Is it possible for books to dream? For books to dream within books? Is there a literary subterranea that would facilitate ingress and exit points through these dreams?
These are some of the questions posed by David Keenan's masterly fifth novel, Monument Maker, an epic romance of eternal summer and a descent, into history, into the horrors of the past; a novel with a sweep and range that runs from the siege of Khartoum and the conquest of Africa in the 19th century through the Second World War and up to the present day, where the memory of a single summer, and a love affair that took place across the cathedrals of Ile de France, unravels, as a secret initiatory cult is uncovered that has its roots in macabre experiments in cryptozoology in pre-war Europe.
'Monument Maker' straddles genres while fully embracing none of them, a book within a book within a book that runs from hallucinatory historical epics through future-visioned histories of the world narrated by a horribly disfigured British soldier made prophetic by depths of suffering; books that interact with Keenan's earlier novels, including a return to the mythical post-punk Airdrie landscape of his now classic debut, 'This Is Memorial Device'; whole histories of art and religion; books that are glorious choral appendices; bibliographies; imagined films; tape recorded interviews; building to a jubilant accumulation of registers, voices and rhythms that is truly Choral.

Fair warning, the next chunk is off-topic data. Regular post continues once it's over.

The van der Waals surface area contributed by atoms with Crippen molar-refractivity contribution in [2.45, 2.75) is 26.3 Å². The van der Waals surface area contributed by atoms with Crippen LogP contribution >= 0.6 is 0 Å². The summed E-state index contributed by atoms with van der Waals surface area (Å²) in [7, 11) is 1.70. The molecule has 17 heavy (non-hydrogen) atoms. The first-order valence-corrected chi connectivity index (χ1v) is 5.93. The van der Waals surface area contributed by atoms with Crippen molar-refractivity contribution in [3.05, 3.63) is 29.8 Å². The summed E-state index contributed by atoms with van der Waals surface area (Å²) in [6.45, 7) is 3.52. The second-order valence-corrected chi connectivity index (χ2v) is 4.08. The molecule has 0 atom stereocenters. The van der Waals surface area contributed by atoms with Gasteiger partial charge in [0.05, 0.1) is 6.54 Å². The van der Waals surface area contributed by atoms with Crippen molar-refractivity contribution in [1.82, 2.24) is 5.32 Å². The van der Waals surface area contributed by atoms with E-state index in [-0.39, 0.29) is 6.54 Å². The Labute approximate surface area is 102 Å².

Written over the course of 10 years, Monument Maker represents the apex of Keenan's project to create books that contain uncanny life and feel like living organisms. It is a meditation on art and religion, and on what it means to make monument; this great longing for something eternal, something that could fix moments in time, forever.
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